Friday, May 20, 2016

Rumors Of War In Abundance

Islamic State threatens Israel in an article in its weekly newsletter this week, saying that unlike Hamas, the “war on Israel will not be limited by geographical boundaries or by international norms.”
According to the article in the Al-Naba newsletter identified by the Jihad and Terrorism Threat Monitor of MEMRI (the Middle East Media Research Institute) and shared with The Jerusalem Post, Israel feels threatened by ISIS because of the “collapse” of neighboring states and the Sunni terrorist group’s advance toward the borders of the Jewish state.
For this reason, Israel has started to fight against Islamic State in Sinai and Syria, it says, adding that the entire world is now an arena for the fight against all the “polytheist combatants, including the Jews,” who are legitimate targets. Israel is using jets to attack Islamic State in Sinai, the article claims.
“The collapse of the Sykes-Picot statelets, which were tasked with protecting the Jewish state; the approach of ISIS mujahideen toward its borders; [Israel’s] fear of the spread of its [ISIS’s] methodology among the oppressed Muslims inside those borders [i.e. fear that ISIS ideology is spreading among Israeli Arabs]; and the manifest failure of the Crusader states who protect the Jews to win the battle against it [ISIS] – all these are factors that caused the Jewish state to not sit idly by in face of this danger,” it says.
Islamic State also says Israel is using drones and spies to collect intelligence against it, adding that this will lead to further Israeli “entanglement” with the group.
This war is not going to be like those waged by secular, nationalist or communist movements, or by those that “falsely attribute themselves to Islam [referring to Hamas], since those battles were fought within the framework of the international order, the article says.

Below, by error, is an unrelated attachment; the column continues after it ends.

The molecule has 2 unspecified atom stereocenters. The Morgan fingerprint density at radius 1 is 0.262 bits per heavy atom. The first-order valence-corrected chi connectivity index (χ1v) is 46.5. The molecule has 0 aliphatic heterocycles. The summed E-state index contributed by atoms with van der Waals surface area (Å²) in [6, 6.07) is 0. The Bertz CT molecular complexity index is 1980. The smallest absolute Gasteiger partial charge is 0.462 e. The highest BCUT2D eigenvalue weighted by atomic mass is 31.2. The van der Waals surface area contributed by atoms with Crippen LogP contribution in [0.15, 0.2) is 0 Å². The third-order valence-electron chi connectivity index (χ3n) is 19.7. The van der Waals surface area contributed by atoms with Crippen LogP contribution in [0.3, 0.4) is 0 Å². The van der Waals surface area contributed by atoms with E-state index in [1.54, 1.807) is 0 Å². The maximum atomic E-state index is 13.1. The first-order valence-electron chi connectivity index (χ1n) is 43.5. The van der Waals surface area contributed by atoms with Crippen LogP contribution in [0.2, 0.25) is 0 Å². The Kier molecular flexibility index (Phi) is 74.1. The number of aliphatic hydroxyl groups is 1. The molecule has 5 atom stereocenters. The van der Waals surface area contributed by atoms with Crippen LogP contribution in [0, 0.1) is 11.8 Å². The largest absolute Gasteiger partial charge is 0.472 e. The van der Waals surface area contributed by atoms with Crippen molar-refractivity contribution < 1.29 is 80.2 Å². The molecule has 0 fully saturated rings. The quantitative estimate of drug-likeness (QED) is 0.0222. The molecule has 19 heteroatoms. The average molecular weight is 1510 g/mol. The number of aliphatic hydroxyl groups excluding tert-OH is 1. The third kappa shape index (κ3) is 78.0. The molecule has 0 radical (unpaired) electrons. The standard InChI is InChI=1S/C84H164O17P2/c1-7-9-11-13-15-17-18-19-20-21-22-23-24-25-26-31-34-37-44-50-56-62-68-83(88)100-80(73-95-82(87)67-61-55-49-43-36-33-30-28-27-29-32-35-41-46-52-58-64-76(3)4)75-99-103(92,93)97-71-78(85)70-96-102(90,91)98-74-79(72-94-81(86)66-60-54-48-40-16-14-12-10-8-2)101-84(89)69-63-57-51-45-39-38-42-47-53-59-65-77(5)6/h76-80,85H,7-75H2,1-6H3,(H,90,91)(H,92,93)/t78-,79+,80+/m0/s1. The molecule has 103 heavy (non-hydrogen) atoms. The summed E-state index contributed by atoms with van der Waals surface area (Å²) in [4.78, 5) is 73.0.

However, it continues, Islamic State “rejects this ‘international order,’” and its war against its enemies “has no boundaries other than those which Allah prescribed on the Muslims in their jihad to make the polytheists submit to Islam’s rule – the entire world is an arena for its jihad; all the Muslims are potential soldiers in its army; and all polytheist combatants on earth, and the Jews among them, are legitimate targets for it.”
It continues, “Any threat its leaders [issue against] the Jews emanates from the [promise] from Allah that He will enable them to carry it out. As the [Islamic State of Iraq leader] Sheikh Abu Mus’ab al-Zarqawi said in the past, he and those that are with him fight in Iraq while their eyes are on Jerusalem.”
The article also claims that the group is more capable than others have been in the past of attacking Israel since it is closer to Israel.

Islamic State ideology does not view Israel as its primary target, but rather as one to be fought later, after the organization conquers the Arab countries surrounding it.

“Let the Jews bomb with their planes, they are not harsher on us than the Crusaders’ planes and Allah enabled us to persevere [against] those.... With Allah’s permission they will be overpowered, and then they will be taken to hell,” the ISIS article concludes.

Speaking to a small group of reporters in Beijing on Thursday, a high-ranking Chinese official made his warning clear: The United States should not provoke China in the South China Sea without expecting retaliation.
"The Chinese people do not want to have war, so we will be opposed to [the] U.S. if it stirs up any conflict," said Liu Zhenmin, vice minister of the Ministry of Foreign Affairs. "Of course, if the Korean War or Vietnam War are replayed, then we will have to defend ourselves."

"We rely heavily on the South China Sea [for] transportation of resources and energy and the South China Sea is an important trading group for us. We attach great importance to peace and stability in the South China Sea," said Liu, who warned the United States that it "cannot circle China by building military bases — we cannot do so 30 years ago, or even now."

"Chinese people and the government feel like we haven't been treated fairly because the U.S. is blaming China for rising tensions in the South China Sea," said Liu, who added that "what matters is that the U.S. government has recognized that times have changed, [and the U.S.] can gain much more through cooperation than going to war."
China is party to the U.N. Convention on the Law of the Sea, and that framework provides "no legal basis" for China to claim its "nine-dash" area, said Alessio Patalano, senior lecturer in Naval History and East Asian Security at King's College London.

Two Chinese fighter jets have come within 50ft of a U.S. spy plane over the South China Sea, leading the Pentagon to accuse Beijing of an 'unsafe' intercept.

A U.S. Navy EP-3 Aries reconnaissance plane was forced to take evasive action as the Chinese J-11 fighters closed in on the aircraft on Tuesday, defense officials said.